In today’s age, technology has flooded our lives with content. Caught in the mire are today’s musicians who champion an artform that’s more widely distributed than any other throughout human history. And we, more often than not, overlook the music created by unfamiliar faces because it’s challenging. We’d rather have an easy listen, a known quantity to skim through while we think about something else.
Hearing is easy, but listening is difficult. Welcome to “Why We Like It”, where we rebuke the trends in favor of thoughtful analysis and underknown sounds.
“Disaster” – Damez
Listen and Watch:
How We Found It:
I was introduced to Damez through a late-night binge through our Submissions. The timing was perfect and “Disaster” was an instant grab for me. The beat is interesting, the flow is consistent and the visual sync of the accompanying music video made “Disaster” the full package.
Why We Like It:
I’m writing this review from the screen of my brand new Gucci smart fridge, my crusty old Macbook just wouldn’t do “Disaster” the justice it deserves. The upbeat flex rap song left me feeling the weight of my life’s current lack of designer products.
There’s a trend with a lot of these SubmitHub submissions I’ve accepted where an interesting beat is the first thing to grab my attention and “Disaster” is no exception. The most upfront and central aspect of the beat is a higher pitch bell tone that rings back and forth over steady snares. The sound makes me think of heavy rain overtaking a dystopian science fiction cityscape. It has me thinking Bladerunner or Altered Carbon.
“Hit a quick flex on my ex bitch
Five of your checks on my necklace
All of my n***as so reckless
Whip so fast, n***a bet you can’t catch this
Hit a quick switch to the sport mode
Bank account sitting in resort mode”
I’m pulled from my sci-fi fantasies by Damez’s solid delivery. The highlight of Damez’ flow is the consistency with which he spits bar after bar. From the second his voice touches the beat to the very end of the song, his flow only briefly stops once for dramatic effect. The result is an instant catchy quality that demanded an immediate replay after my first listen. Fifteen minutes of looping the song later and I’m brought back to Earth by the price total of an online shopping cart I couldn’t possibly have thought I could afford.
I want to take a minute to also give due respect to the music video for “Disaster.” Typically on SubmitHub, I try not to take a music video into account when I’m considering acceptance of a song since I want to be sure the music itself is enough to carry the submission. In this case, the music video served well to add to the already catchy single. Damez surprised me by breaking into some extraordinarily well-choreographed dance moves. The sharp movements match the steady rhythm of the song in a way that contributes meaningfully to how the track is showing off. It’s one of those moments where I reflexively bring a closed fist to my mouth and let out an audible “ooooo damn” as I sit back in my chair.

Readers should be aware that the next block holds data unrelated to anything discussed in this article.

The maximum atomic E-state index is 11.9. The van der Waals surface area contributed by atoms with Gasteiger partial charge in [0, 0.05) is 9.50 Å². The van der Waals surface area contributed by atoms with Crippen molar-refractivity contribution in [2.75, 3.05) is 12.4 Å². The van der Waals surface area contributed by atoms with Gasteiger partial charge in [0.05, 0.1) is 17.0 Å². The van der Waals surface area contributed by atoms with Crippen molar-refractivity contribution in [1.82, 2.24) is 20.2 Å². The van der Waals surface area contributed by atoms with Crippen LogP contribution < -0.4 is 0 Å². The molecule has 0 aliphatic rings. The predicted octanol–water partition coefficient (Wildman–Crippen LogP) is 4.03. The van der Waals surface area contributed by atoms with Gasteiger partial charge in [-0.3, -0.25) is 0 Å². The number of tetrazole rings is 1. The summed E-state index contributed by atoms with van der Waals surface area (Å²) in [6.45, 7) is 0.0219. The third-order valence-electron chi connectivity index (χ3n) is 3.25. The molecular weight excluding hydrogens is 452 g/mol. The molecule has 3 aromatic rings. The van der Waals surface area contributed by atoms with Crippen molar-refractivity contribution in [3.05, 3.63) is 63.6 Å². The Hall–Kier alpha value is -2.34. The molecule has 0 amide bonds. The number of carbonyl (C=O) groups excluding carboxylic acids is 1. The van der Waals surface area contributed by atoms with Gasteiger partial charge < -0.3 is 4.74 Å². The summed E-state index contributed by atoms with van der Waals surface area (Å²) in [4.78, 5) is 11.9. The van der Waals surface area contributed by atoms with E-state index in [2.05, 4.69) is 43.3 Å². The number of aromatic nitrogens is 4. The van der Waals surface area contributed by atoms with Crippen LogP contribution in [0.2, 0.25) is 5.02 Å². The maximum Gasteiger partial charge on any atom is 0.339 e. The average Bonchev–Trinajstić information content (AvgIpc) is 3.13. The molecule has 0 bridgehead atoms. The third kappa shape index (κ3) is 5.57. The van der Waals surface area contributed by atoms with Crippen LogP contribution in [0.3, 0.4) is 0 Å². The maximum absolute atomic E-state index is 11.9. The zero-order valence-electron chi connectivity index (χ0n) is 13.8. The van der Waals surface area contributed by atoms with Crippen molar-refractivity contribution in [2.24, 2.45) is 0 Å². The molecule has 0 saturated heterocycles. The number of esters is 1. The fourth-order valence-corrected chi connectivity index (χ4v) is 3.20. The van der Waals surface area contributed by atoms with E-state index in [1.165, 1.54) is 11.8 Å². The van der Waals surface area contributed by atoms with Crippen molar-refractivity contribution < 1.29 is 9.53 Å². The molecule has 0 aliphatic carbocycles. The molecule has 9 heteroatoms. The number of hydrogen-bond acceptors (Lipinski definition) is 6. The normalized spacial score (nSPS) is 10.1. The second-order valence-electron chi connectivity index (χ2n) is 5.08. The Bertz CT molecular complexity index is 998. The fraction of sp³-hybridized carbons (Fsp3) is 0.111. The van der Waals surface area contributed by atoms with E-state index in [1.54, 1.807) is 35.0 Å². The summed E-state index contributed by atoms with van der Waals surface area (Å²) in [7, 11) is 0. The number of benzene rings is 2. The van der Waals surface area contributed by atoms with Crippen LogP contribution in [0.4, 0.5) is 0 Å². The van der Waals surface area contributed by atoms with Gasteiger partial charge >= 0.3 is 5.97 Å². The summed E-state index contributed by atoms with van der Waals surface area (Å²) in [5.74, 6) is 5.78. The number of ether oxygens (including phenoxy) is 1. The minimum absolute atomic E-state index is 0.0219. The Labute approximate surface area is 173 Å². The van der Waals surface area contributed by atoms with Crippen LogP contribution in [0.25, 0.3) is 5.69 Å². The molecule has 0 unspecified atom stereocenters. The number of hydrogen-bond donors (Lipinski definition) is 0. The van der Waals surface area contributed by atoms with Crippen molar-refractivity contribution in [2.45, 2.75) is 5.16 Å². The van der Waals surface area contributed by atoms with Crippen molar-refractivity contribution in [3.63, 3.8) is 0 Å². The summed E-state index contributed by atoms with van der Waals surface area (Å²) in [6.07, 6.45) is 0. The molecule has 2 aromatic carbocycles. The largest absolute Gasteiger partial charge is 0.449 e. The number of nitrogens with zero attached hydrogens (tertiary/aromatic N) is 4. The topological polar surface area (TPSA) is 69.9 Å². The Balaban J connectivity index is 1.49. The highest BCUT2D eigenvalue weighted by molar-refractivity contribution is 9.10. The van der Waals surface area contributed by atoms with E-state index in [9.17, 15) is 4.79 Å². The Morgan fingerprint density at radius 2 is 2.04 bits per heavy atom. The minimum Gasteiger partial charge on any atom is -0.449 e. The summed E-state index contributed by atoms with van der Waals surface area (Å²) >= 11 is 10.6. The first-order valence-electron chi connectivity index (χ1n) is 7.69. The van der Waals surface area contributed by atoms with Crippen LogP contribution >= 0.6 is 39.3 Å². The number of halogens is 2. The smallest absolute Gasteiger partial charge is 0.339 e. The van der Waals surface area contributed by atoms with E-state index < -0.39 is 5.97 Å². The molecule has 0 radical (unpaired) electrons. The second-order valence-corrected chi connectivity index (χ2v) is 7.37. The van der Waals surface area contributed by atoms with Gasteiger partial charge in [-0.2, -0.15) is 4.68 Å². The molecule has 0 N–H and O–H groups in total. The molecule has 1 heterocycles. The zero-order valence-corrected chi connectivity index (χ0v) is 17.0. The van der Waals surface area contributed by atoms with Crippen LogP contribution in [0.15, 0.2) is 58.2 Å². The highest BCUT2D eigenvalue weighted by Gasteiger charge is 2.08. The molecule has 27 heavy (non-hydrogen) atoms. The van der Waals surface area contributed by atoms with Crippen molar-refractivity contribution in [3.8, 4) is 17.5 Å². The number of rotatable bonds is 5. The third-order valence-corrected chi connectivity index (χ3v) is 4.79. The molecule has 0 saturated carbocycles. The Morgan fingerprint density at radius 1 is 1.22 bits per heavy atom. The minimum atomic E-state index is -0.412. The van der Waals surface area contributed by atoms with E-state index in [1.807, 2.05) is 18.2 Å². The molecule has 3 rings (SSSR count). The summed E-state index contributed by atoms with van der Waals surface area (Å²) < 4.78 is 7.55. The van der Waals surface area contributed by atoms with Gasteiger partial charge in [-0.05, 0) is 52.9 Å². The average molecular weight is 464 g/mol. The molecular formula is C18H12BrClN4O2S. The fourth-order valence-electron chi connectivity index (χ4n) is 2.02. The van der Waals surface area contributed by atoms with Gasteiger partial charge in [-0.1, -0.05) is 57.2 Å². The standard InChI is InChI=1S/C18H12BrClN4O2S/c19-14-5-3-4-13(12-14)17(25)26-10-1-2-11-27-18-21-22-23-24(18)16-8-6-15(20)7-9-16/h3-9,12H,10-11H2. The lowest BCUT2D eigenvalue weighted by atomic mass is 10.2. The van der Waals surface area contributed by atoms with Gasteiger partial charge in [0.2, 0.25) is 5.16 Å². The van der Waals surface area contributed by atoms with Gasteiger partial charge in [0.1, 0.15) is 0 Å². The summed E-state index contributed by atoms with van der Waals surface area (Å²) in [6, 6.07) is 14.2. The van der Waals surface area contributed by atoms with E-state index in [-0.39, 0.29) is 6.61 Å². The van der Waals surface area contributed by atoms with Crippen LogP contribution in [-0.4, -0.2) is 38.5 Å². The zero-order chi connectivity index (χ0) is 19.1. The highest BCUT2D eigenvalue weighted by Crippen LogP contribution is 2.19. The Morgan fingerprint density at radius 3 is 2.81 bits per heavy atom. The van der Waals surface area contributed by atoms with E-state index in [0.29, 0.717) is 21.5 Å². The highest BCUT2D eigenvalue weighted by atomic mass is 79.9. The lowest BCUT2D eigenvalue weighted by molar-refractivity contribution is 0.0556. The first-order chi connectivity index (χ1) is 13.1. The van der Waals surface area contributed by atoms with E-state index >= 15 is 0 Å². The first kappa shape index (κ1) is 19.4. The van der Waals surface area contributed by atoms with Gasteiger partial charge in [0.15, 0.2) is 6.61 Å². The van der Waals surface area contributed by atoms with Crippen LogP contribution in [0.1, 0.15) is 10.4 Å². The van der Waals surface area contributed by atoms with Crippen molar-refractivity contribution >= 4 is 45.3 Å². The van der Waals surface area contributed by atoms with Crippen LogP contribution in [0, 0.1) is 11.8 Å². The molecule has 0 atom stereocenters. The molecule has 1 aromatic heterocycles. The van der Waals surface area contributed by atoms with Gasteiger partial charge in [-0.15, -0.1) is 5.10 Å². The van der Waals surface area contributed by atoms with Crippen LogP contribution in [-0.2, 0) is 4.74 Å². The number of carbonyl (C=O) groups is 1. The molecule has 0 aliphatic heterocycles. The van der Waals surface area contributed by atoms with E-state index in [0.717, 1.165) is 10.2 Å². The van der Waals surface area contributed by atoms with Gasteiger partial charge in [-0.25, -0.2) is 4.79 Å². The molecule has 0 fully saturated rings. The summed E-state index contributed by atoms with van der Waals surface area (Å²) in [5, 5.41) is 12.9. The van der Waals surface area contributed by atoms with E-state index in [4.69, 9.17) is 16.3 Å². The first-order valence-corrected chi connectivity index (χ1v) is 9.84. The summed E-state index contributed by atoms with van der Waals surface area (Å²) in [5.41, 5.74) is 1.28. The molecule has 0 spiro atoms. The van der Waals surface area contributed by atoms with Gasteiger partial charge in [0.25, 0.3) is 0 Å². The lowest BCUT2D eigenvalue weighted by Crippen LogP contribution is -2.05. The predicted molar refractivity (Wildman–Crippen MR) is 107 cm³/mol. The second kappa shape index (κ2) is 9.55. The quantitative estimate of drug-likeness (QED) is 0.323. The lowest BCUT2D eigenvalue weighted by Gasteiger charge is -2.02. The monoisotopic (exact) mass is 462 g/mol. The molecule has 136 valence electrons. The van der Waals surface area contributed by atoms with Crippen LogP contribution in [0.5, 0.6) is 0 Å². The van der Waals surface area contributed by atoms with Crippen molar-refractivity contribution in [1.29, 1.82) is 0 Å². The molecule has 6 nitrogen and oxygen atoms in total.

Whatever ex bitch Damez is flexing on might never be able to make a trip to the atm without thinking of “Disaster” again. Whether he’s showing off designer clothes, expensive cars, catchy bars, or interesting dance moves, Damez is capturing my attention and keeping it. I might be blasting “Disaster” on my way to work from the same ‘02 Pontiac I’ve been driving since I was 16, but the song takes me to a place where I can feel even for a moment that I’m instead in my brand new 2050 Tesla HoverCar zooming above the city streets with a wad of cash to blow.
From the Artist
My life experiences have contributed majorly to my music. Honestly, if it weren’t for certain things taking place, even as tragic as they were, I’m not even sure if I would have ever found the courage to really follow my dreams. More than anything, my life experiences have taught me that life is way too short to not go after every single thing you want out of life. I really love being able to connect with and touch people who have gone through similar situations through my music, and nothing makes me more full than hearing someone tell me that my music helped them through a difficult time.” – Damez, for CentralSauce (2019)